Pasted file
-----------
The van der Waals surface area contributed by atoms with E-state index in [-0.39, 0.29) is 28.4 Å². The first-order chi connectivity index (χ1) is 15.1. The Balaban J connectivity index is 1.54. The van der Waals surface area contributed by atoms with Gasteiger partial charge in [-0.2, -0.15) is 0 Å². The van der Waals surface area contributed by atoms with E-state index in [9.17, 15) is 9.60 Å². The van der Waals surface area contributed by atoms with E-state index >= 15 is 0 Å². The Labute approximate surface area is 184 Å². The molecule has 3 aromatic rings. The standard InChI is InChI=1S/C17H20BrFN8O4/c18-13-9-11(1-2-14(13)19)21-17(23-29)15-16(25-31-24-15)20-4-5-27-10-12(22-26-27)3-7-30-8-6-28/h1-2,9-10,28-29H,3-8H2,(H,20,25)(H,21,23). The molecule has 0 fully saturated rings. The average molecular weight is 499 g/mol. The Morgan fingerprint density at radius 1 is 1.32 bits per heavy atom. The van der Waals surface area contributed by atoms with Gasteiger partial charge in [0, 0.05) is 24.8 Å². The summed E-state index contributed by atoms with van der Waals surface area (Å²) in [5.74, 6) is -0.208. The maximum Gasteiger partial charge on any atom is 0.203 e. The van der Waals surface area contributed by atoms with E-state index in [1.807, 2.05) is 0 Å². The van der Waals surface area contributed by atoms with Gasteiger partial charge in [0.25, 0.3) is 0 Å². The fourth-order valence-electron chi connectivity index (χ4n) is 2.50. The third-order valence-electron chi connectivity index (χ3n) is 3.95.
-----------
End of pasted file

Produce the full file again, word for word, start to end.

The van der Waals surface area contributed by atoms with E-state index in [-0.39, 0.29) is 28.4 Å². The first-order chi connectivity index (χ1) is 15.1. The Balaban J connectivity index is 1.54. The van der Waals surface area contributed by atoms with Gasteiger partial charge in [-0.2, -0.15) is 0 Å². The van der Waals surface area contributed by atoms with E-state index in [9.17, 15) is 9.60 Å². The van der Waals surface area contributed by atoms with E-state index >= 15 is 0 Å². The Labute approximate surface area is 184 Å². The molecule has 3 aromatic rings. The standard InChI is InChI=1S/C17H20BrFN8O4/c18-13-9-11(1-2-14(13)19)21-17(23-29)15-16(25-31-24-15)20-4-5-27-10-12(22-26-27)3-7-30-8-6-28/h1-2,9-10,28-29H,3-8H2,(H,20,25)(H,21,23). The molecule has 0 fully saturated rings. The average molecular weight is 499 g/mol. The Morgan fingerprint density at radius 1 is 1.32 bits per heavy atom. The van der Waals surface area contributed by atoms with Gasteiger partial charge in [0, 0.05) is 24.8 Å². The summed E-state index contributed by atoms with van der Waals surface area (Å²) in [5.74, 6) is -0.208. The maximum Gasteiger partial charge on any atom is 0.203 e. The van der Waals surface area contributed by atoms with E-state index in [1.807, 2.05) is 0 Å². The van der Waals surface area contributed by atoms with Gasteiger partial charge in [0.25, 0.3) is 0 Å². The fourth-order valence-electron chi connectivity index (χ4n) is 2.50. The third-order valence-electron chi connectivity index (χ3n) is 3.95.